“no regrets”….. everything we’ve done led us to where we are now as people–it’s all part of God’s plan my guy. Stay the course-stay positive-and keep doing what you know is right to the best of your ability. I’m sure that will feed your program/players even more than tragedy if you stay that course (even though sometimes it’s the hardest thing to do).

     

    Prayers, brother.

    #176175
    Anonymous
    Inactive

    Coach Doug,

    Thank you for sharing your heartfelt story.  On the behalf of the Key5 Coaching team, we offer our prayers and condolences for a loss of a young man that we have no doubt you impacted.  

    Part of coahing is it is often difficult to measure the impact we have on the athletes we serve, but with the vivid stories you recall makes it obvious to me that you had an impact on each other.  Coach, thank you for doing everything you can to impact the lives of the athletes you coach.  

     

    Chris

     

    #176176
    Anonymous
    Inactive

    Coach Doug,  this is so sad to hear.  Thank you for sharing.  It is a great reminder for each of us to do the best we can with each and every interaction we have with others.  If we do that, then we can surrender the results as they aren’t ours to own.  

    Our thoughts are with you and Laura and with this gentleman’s family.

     

    Sarita

    #176181
    Anonymous
    Inactive

    Doug, sorry to hear this.  Thoughts with you and the families effected.  

    Thank you for sharing such a powerful message and reminder. 

    On 4/17/2020 at 7:15 PM, Doug Smith said:

    Can the culture we have created for ourselves and our teams leave us with “No Regrets?”

    Such a great assist coach!

    #176190
    Anonymous
    Inactive

    Thanks Justin, Kelli, Nate, Chris, Sarita, and Mark. I’m a crusty old war horse from the front lines of family/emergency medicine. I have seen my fair share or death and dying. You know though after all those years and experiences it never got any easier for me. I honestly think some of our emotional responses are, at least to some degree, hardwired into the very fabric of our being. However, another attribute for anyone who has spent much time in the emergency department is resiliency. Like the title of my all time favorite song says, we must ROLL WITH THE CHANGES.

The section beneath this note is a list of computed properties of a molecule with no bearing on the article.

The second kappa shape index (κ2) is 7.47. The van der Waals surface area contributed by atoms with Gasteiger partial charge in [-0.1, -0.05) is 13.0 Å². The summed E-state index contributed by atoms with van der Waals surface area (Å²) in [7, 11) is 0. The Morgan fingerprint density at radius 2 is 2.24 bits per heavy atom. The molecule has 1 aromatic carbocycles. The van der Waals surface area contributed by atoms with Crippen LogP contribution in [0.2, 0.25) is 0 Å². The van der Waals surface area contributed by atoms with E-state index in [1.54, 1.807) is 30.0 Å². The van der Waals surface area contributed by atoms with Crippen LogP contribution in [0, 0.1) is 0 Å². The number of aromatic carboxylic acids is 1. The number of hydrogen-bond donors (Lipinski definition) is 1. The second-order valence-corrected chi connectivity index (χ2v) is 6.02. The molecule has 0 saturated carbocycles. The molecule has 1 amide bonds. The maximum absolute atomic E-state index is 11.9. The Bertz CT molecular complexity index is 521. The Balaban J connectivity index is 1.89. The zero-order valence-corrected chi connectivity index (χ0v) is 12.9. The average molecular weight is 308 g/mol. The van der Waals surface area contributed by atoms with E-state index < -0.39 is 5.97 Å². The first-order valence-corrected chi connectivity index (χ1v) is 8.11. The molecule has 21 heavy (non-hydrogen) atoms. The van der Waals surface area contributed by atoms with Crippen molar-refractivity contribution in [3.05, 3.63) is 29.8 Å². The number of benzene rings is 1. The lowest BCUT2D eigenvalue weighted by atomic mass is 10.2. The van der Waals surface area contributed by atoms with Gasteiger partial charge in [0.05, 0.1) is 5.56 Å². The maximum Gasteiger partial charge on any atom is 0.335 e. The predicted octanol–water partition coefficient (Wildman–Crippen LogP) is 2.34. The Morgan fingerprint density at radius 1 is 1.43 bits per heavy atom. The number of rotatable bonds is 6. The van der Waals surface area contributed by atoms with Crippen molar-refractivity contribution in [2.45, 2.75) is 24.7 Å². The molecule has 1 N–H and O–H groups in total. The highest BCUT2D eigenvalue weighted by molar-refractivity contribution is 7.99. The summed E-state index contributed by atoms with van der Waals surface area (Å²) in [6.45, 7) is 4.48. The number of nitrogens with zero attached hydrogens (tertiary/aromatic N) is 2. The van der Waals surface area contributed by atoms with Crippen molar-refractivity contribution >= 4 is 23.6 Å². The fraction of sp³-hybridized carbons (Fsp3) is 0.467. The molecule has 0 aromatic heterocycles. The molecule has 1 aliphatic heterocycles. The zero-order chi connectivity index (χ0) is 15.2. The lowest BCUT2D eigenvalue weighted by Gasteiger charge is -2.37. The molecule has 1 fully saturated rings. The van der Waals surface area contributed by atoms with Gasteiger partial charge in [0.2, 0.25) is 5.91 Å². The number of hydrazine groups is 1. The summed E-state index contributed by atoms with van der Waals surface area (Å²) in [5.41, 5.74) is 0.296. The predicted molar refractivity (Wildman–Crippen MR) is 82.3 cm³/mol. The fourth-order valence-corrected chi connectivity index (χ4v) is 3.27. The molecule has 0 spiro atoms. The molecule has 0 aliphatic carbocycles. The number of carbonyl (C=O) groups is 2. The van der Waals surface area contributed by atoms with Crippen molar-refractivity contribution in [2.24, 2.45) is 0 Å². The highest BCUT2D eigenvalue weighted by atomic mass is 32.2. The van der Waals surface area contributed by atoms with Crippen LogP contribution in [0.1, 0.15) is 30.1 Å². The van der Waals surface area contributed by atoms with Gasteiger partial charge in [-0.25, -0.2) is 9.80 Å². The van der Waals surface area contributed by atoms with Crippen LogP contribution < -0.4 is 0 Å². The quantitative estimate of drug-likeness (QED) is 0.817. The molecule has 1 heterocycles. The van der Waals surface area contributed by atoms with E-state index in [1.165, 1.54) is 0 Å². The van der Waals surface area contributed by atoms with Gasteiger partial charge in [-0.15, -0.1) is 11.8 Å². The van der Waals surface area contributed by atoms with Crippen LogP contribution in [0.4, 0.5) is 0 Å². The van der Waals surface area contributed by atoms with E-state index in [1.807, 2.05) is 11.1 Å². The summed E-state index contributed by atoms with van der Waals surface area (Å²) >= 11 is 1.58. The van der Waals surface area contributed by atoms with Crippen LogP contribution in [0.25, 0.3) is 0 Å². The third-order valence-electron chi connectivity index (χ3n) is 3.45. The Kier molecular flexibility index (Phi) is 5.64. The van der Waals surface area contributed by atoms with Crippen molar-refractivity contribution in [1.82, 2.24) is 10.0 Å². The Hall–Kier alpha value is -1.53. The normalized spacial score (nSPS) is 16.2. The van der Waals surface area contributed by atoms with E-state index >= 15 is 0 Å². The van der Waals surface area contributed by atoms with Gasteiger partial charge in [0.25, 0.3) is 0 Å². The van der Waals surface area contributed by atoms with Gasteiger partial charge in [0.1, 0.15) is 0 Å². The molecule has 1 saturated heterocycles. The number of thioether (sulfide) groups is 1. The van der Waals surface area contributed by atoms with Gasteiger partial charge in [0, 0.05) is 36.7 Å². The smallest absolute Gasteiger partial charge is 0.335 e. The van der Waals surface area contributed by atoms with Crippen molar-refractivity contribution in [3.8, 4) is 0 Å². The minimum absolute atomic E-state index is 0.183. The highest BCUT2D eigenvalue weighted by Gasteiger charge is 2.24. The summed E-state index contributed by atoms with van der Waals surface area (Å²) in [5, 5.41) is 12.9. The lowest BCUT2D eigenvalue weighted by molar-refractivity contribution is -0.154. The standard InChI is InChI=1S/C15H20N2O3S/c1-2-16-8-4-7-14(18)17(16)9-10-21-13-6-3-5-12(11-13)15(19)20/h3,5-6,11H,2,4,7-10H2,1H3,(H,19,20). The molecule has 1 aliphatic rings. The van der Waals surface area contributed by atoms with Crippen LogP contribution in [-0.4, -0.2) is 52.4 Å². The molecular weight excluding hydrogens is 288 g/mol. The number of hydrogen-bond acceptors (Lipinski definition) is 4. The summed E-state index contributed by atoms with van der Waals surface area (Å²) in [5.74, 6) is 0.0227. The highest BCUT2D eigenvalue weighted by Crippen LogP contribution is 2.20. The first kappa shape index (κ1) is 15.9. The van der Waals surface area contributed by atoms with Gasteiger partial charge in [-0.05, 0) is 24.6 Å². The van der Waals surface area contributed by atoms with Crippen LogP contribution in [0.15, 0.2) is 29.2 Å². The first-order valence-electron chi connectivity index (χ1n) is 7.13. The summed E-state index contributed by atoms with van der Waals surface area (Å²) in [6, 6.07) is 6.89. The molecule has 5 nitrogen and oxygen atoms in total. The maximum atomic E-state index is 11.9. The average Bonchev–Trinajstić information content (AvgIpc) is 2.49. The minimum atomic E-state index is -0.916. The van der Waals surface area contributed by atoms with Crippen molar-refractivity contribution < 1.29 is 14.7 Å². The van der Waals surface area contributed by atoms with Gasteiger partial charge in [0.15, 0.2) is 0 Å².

Thanks for being a great community. 

    #176191
    Anonymous
    Inactive

    Doug,

    I am sorry to hear that you lost a player. It doesn’t matter if you coached him one hour or 4 years, he was still one of your players and it hurts when you lose a player.  From reading what you wrote him I am sure that you had an impact on his life. Although his life was cut short, you created happy moments for him.  Reach out to those that knew him and shower them with your love as they need you more than ever.  Sending prayers to his family, your family, his friends and classmates.

    #176192
    Anonymous
    Inactive

    Thanks Stevie. 

    #176205
    Anonymous
    Inactive

    Hey Doug,

    I am late to seeing you post. I am so sorry for this loss. Thanks for sharing your heart and insight.

    Something we can all learn from.  It’s great to see other Key5 coaches in our community and their responses.

    Praying tonight for you.

    Sincerely,

    Sam

    #176208
    Anonymous
    Inactive

    Doug,

    Thank you for sharing your heart and being vulnerable to the rest of the Key5 community. I am thankful that you have been blessed with the knowledge of “no regrets”. 

    Prayers for you, both families and everybody in your program.

    Adrian

     

    #176210
    Anonymous
    Inactive

    Thanks Sam and thanks Adrian. 

    #176320
    Justin Gerstung
    Participant

    Just recently had a loss of a teammate, not an athlete, but that pain was just as difficult.  44 year old, husband, father of four, Christ follower, just out for a bike ride with his son, and was hit on accident.  Died at the scene in his son’s arms.  Too tragic, life to short, but another meaningful relationship created through sport.  Doug, a great thread started here, not tying to rehash old stuff for you, but wanted to share, as life is short and we need to appreciate everyday that we get.

    #176329
    Anonymous
    Inactive

    Justin, 

    We at Key5 are sorry to hear about your loss of a teammate.  Appreciate you sharing, it’s important to share the stories of those that we unfortunately lost.  

     

    Chris